"Barrel by barrel, we are watching the future of the Gulf Coast drown because of a lack of urgency to protect our environment. Gulf residents counted on the good intentions of big business and the oversight of federal regulators to maintain their way of life. Obviously that did not work out for them. Georgia may not be threatened by an oil slick for now, but recognize the perilous position you are in. As the economy recovers, the developers will regain their financial backing and they will descend upon your marsh and your beach and your waters, promising jobs and income. Smart growth is possible. You can protect the environment and prosper, but only if you get involved. Go to public hearings. Talk to your local representatives. Join an organization that is aligned with your interests. Take a stake in the future of your coast because there is no other place like it."

Ian Adleman

I hope this will help to stir the pot of indifference and inspire more people to push the envelope of their routine lives a little; start asking questions and demanding answers. We all have to act now to defend our quality of life over a very critical period of the next five years.
Parts of Ian’s article referred to other places and events. When you think about it, those actions and events match our own dilemma very closely. In the gulf: “Oversight of regulators” a disappointment? Ian was kind in his choice of words. We also have the indifference of government. I give you the infamous permitting of the waste water treatment plant in Liberty County.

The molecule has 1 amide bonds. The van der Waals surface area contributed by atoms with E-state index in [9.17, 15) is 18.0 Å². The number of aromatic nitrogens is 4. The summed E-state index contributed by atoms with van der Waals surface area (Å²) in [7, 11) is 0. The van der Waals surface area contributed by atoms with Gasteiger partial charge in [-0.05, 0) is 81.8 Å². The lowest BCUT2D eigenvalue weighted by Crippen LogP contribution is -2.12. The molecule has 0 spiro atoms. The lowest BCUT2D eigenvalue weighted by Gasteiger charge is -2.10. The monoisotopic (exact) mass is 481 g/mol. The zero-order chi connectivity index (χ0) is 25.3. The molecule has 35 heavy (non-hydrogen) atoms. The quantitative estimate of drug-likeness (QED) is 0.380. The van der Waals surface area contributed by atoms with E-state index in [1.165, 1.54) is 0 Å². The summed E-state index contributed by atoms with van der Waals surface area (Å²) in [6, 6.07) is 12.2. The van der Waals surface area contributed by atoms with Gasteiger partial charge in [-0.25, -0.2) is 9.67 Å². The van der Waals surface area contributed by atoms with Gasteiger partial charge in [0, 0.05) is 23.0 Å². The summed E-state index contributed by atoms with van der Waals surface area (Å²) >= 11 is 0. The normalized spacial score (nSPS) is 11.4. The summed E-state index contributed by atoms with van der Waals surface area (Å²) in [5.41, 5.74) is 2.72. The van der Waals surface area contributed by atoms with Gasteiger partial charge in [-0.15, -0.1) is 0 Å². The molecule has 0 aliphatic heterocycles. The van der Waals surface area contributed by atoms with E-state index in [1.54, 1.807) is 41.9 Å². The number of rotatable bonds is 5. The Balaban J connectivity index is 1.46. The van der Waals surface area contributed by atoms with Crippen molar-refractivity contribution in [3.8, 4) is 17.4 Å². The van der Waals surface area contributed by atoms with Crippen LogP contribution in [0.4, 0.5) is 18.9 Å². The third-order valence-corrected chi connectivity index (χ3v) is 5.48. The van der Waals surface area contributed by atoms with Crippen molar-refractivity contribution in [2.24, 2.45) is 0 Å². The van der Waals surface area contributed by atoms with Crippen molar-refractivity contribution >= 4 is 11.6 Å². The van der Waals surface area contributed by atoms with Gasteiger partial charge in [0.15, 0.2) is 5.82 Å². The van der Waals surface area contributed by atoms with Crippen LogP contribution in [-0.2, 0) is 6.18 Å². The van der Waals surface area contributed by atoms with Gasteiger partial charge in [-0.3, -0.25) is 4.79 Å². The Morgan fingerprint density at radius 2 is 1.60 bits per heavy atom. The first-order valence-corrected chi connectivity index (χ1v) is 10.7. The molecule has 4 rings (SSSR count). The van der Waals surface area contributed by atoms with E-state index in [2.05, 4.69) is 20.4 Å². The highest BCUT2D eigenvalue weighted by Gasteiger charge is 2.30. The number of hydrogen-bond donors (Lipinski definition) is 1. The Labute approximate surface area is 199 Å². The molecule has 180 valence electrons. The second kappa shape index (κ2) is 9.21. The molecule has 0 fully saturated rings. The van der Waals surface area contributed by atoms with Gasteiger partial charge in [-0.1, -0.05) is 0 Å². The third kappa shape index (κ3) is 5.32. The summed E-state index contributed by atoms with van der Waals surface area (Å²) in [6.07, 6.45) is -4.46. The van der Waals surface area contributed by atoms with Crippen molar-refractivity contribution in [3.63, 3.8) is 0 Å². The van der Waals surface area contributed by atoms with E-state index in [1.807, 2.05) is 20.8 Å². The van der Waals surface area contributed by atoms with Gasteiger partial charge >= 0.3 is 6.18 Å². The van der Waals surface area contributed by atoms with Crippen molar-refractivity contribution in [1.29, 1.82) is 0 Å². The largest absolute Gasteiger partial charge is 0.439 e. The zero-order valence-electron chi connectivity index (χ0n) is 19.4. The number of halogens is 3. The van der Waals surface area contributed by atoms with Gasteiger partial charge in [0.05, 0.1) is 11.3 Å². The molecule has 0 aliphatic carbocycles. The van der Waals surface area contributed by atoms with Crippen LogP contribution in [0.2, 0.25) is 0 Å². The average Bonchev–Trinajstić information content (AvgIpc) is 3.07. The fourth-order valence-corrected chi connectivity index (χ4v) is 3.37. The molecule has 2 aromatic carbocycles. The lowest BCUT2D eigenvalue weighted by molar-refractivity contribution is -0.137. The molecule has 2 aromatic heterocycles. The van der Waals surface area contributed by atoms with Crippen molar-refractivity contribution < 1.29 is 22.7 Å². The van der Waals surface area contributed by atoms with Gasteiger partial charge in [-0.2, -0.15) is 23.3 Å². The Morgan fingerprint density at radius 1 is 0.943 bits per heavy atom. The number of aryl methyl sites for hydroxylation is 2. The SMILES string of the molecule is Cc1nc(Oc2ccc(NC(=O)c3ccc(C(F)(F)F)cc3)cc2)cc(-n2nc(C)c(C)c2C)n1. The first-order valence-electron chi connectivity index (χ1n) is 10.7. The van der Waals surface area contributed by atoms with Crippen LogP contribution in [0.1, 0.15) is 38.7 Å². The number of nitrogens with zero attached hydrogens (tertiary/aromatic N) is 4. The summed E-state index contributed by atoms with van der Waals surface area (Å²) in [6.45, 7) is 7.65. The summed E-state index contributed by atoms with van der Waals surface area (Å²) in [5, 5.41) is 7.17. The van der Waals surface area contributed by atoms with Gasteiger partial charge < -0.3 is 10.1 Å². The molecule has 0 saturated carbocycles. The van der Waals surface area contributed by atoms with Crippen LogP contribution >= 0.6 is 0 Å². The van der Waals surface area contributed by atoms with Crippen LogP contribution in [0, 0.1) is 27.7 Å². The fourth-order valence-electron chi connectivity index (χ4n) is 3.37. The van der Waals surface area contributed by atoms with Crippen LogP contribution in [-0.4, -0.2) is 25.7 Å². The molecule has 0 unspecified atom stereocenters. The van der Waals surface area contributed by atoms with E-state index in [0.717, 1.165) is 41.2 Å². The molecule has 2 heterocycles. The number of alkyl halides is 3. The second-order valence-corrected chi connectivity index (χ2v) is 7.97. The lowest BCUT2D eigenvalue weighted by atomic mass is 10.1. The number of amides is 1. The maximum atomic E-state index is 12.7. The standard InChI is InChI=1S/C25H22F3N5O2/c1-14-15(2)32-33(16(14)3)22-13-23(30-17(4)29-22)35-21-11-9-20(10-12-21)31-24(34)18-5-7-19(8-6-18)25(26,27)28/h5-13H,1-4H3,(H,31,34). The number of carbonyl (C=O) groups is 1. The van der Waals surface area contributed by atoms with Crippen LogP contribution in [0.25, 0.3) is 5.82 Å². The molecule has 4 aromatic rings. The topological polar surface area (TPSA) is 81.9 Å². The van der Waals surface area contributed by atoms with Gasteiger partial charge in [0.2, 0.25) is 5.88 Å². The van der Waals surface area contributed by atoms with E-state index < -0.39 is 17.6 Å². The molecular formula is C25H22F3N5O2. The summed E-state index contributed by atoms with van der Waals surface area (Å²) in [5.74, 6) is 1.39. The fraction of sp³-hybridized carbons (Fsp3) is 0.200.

Along the Northeastern shoreline: “Remnants of vast salt marshes”? We have the same insidious piecemeal destruction. There has been a disappearance of hundreds of acres of marshlands over the years attributed to ongoing piece by piece physical encroachment.  We don’t have overflowing oil wells but we have overflowing waste water treatment systems here and upstream in our fresh water rivers. Not that often mind you...Just every time it rains!
Midland, Georgia dumped a million gallons of untreated sewage into the Ogeechee River last month. It was a “minor spill” they said. The state defines 10,000 gallons as a major spill. How did Midland’s million gallon spill get to be “minor’?  Been fishing in the Ogeechee lately?
There is the continued destruction of wetlands supported by the absolutely insane Washington-blessed program that allows trading God-given wetlands, under construction for a few million years, for manufactured (imaginary) wetlands produced by a back hoe in a week’s work! Nonsense!
 Don’t believe a word of it when a developer or a politician tells you they have your best interests at heart. I’ll not bother with my usual disclaimer exempting this one and that one. It’s far more efficient to just put the whole bunch on one list and separate the good from the bad by their actions.

Hubbard is an environmentalist and guest columnist who lives in Richmond Hill.